The UK Asian Film Festival that is set to run from March 27 until May 4, was celebrated by many at the opening done by veteran actress. In an article, we learn more about the festival. Take a look for yourself:
Zeenat Aman to open UK Asian Film Festival in LondonWednesday, 27 March 2019 | IANS | London
Veteran actress Zeenat Aman will open the annual UK Asian Film Festival here on Wednesday evening. The festival will mark its 21st anniversary with screening of films and discussions revolving around the theme of revolution.
Previously known as Tongues on Fire and London Asian Film Festival, the event is known to champion South Asian feminist films and support female artistes. This year, it also covers the #MeToo movement and the recent decriminalisation of gay sex in India.
The festival will see the world premieres of the works of several women filmmakers.
Indian filmmaker Madhumita’s “KD” is about an 80-year-old man whose children want him dead to grab his wealth.
Nabamita’s Bengali film “Chegu” is the story of a young boy who’s inspired by the Argentine revolutionary Che Guevara.
Pakistani director Shazia Ali Khan’s “Pinky Memsaab” depicts the lives of south Asians in Dubai.
Some of the films coming to the festival record the changing face of India.
Roopa Barua’s documentary “Daughters of the Polo God” tells the story of young women playing the traditional male dominated game of polo in Manipur despite adversities.
Sridhar Rangyan’s “Evening Shadows” is about a young gay man growing up in a small town in southern India. Mayur Kataria’s “Ek Aasha” is about a transgender girl’s struggle to become a teacher.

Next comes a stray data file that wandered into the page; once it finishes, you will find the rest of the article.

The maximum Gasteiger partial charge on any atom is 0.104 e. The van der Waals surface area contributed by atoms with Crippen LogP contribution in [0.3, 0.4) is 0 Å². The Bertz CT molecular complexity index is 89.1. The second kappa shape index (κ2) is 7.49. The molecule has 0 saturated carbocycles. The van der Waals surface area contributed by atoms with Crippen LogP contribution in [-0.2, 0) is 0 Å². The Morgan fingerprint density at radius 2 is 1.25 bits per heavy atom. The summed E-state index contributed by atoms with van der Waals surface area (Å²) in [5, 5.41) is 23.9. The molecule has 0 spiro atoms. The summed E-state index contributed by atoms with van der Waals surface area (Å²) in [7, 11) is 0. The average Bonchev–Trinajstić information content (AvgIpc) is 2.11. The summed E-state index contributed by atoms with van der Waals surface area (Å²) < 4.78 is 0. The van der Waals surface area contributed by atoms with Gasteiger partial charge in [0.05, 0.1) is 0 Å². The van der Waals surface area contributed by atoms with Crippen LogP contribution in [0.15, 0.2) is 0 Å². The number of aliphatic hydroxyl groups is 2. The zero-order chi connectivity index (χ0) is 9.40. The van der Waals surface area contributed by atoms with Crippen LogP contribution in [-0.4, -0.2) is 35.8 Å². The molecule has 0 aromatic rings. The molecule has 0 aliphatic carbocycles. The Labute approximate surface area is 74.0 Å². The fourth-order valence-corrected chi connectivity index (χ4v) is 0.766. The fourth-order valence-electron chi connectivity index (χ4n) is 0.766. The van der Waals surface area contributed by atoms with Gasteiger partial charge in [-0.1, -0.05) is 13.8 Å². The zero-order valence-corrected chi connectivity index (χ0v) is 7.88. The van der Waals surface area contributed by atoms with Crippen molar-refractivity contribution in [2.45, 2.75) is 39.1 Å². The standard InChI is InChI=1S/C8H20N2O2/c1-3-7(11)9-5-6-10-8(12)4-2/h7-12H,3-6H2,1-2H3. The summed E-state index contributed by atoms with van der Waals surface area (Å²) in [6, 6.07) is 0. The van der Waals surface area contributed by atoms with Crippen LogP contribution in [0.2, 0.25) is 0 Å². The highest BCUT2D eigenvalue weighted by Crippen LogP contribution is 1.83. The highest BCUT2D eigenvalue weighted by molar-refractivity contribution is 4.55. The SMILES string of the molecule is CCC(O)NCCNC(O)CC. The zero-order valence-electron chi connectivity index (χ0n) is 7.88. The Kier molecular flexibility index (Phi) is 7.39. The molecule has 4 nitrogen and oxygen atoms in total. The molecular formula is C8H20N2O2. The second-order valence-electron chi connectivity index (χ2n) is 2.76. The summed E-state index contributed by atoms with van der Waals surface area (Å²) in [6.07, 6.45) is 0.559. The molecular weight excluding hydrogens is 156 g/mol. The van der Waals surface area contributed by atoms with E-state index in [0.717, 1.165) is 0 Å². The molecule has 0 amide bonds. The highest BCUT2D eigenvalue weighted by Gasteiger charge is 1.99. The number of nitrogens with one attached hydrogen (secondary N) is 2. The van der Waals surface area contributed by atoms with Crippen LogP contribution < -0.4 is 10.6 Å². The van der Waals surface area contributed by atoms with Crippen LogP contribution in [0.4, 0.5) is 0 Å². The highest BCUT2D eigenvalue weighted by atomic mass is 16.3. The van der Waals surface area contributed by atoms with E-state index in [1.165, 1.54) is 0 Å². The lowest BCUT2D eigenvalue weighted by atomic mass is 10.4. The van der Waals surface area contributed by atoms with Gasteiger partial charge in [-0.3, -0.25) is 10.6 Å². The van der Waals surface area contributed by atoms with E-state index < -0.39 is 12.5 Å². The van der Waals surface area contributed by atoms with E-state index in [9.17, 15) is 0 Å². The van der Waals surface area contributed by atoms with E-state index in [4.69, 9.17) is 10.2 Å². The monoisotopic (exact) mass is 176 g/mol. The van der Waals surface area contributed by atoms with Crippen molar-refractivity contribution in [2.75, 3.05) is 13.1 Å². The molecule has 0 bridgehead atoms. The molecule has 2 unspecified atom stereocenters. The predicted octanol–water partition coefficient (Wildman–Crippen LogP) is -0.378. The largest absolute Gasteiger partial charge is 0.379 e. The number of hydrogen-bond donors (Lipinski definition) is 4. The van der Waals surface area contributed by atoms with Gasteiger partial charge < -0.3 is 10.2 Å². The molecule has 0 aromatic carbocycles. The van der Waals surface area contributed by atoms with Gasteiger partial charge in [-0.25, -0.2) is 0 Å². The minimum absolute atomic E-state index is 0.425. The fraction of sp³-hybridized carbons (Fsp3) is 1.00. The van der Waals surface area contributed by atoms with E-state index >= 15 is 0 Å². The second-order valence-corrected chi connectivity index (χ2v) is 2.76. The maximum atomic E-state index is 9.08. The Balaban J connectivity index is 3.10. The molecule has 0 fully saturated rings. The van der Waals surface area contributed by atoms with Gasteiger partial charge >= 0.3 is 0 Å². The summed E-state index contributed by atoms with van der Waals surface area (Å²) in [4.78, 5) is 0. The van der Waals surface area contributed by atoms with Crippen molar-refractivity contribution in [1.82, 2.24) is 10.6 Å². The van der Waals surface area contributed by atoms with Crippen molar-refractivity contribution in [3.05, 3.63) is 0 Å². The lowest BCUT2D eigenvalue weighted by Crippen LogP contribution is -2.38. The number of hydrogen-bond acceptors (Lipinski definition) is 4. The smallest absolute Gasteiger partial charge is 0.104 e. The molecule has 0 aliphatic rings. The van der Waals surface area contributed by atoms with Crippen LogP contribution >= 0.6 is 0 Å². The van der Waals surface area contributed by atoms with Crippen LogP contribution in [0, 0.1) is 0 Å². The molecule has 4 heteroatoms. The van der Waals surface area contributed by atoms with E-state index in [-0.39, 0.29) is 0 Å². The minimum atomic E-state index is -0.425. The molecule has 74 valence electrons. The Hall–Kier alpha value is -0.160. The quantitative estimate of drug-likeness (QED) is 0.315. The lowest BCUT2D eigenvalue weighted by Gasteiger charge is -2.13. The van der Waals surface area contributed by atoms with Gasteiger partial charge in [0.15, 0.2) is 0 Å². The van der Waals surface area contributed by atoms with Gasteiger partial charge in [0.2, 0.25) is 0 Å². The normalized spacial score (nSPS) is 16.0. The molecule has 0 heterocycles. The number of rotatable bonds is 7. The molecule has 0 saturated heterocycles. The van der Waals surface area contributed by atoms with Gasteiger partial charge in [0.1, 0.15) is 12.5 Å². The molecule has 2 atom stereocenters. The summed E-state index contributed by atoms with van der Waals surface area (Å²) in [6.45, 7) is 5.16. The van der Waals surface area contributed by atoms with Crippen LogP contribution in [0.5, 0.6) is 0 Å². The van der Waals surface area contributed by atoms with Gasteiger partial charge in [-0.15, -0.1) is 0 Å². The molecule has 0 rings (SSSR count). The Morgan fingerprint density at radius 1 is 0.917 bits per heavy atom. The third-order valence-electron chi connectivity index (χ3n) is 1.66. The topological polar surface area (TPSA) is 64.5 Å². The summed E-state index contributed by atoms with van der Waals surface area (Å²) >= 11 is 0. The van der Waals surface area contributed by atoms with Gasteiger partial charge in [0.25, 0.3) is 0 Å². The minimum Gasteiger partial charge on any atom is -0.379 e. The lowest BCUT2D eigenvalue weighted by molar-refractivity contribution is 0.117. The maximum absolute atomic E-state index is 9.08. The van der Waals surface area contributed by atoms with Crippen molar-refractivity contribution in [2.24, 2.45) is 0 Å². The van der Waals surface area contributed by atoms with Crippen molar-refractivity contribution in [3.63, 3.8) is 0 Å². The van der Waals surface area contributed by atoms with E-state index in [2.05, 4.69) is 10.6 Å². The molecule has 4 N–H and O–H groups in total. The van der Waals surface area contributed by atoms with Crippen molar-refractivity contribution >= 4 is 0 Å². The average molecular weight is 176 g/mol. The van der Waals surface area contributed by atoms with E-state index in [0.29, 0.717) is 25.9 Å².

Actress Radhika Apte is also attending the festival and will talk about the changing face of the Indian film and television industry.
Filmmaker Ramesh Sippy will also be one of the guests at the fest. The “Sholay” director will be discussing his cinematic journey at the closing Flame Awards Gala on April 7.
Southall Black Sisters, one of Britain’s leading women’s groups fighting for the rights of black and Asian women, is marking 40th anniversary this year and to celebrate that, the festival will be showing four films, one for each decade of the group’s history.
The films include “Provoked” (starring Aishwarya Rai Bachchan), which is loosely-based on the story of Kiranjit Ahluwalia, an Indian woman who came to international attention after killing her husband in 1989 in the UK. Her life sentence was overturned after a campaign by the Southall Black Sisters group.
Other films curated by the group for the festival are “Burning an Illusion”, “My Beautiful Laundrette” and “Brick Lane”.
The UK Asian Film Festival will run between March 27 and May 4 in five cities across the country including London, Edinburgh, Glasgow, Manchester and Leicester.